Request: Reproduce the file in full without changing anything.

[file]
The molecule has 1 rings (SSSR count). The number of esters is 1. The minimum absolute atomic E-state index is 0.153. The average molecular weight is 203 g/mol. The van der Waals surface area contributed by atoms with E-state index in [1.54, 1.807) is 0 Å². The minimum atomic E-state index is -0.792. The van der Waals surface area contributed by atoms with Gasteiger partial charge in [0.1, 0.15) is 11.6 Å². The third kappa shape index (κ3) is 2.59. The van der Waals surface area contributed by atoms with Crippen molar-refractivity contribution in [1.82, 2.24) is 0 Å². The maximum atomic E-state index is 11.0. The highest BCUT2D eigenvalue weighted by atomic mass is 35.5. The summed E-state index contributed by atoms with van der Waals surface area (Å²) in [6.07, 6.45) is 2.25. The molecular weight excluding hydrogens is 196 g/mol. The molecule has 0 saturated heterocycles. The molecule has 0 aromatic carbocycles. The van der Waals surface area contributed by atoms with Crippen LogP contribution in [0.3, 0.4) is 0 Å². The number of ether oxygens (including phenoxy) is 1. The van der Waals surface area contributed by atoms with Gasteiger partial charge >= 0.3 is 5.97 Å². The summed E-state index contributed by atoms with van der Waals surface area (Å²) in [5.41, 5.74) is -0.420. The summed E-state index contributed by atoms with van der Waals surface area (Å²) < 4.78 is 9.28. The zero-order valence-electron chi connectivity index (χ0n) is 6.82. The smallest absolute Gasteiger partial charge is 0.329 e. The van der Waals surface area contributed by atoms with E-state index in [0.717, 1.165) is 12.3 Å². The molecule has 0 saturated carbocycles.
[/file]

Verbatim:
The molecule has 1 rings (SSSR count). The number of esters is 1. The minimum absolute atomic E-state index is 0.153. The average molecular weight is 203 g/mol. The van der Waals surface area contributed by atoms with E-state index in [1.54, 1.807) is 0 Å². The minimum atomic E-state index is -0.792. The van der Waals surface area contributed by atoms with Gasteiger partial charge in [0.1, 0.15) is 11.6 Å². The third kappa shape index (κ3) is 2.59. The van der Waals surface area contributed by atoms with Crippen molar-refractivity contribution in [1.82, 2.24) is 0 Å². The maximum atomic E-state index is 11.0. The highest BCUT2D eigenvalue weighted by atomic mass is 35.5. The summed E-state index contributed by atoms with van der Waals surface area (Å²) in [6.07, 6.45) is 2.25. The molecular weight excluding hydrogens is 196 g/mol. The molecule has 0 saturated heterocycles. The molecule has 0 aromatic carbocycles. The van der Waals surface area contributed by atoms with Crippen LogP contribution in [0.3, 0.4) is 0 Å². The number of ether oxygens (including phenoxy) is 1. The van der Waals surface area contributed by atoms with Gasteiger partial charge >= 0.3 is 5.97 Å². The summed E-state index contributed by atoms with van der Waals surface area (Å²) in [5.41, 5.74) is -0.420. The summed E-state index contributed by atoms with van der Waals surface area (Å²) < 4.78 is 9.28. The zero-order valence-electron chi connectivity index (χ0n) is 6.82. The smallest absolute Gasteiger partial charge is 0.329 e. The van der Waals surface area contributed by atoms with E-state index in [0.717, 1.165) is 12.3 Å². The molecule has 0 saturated carbocycles.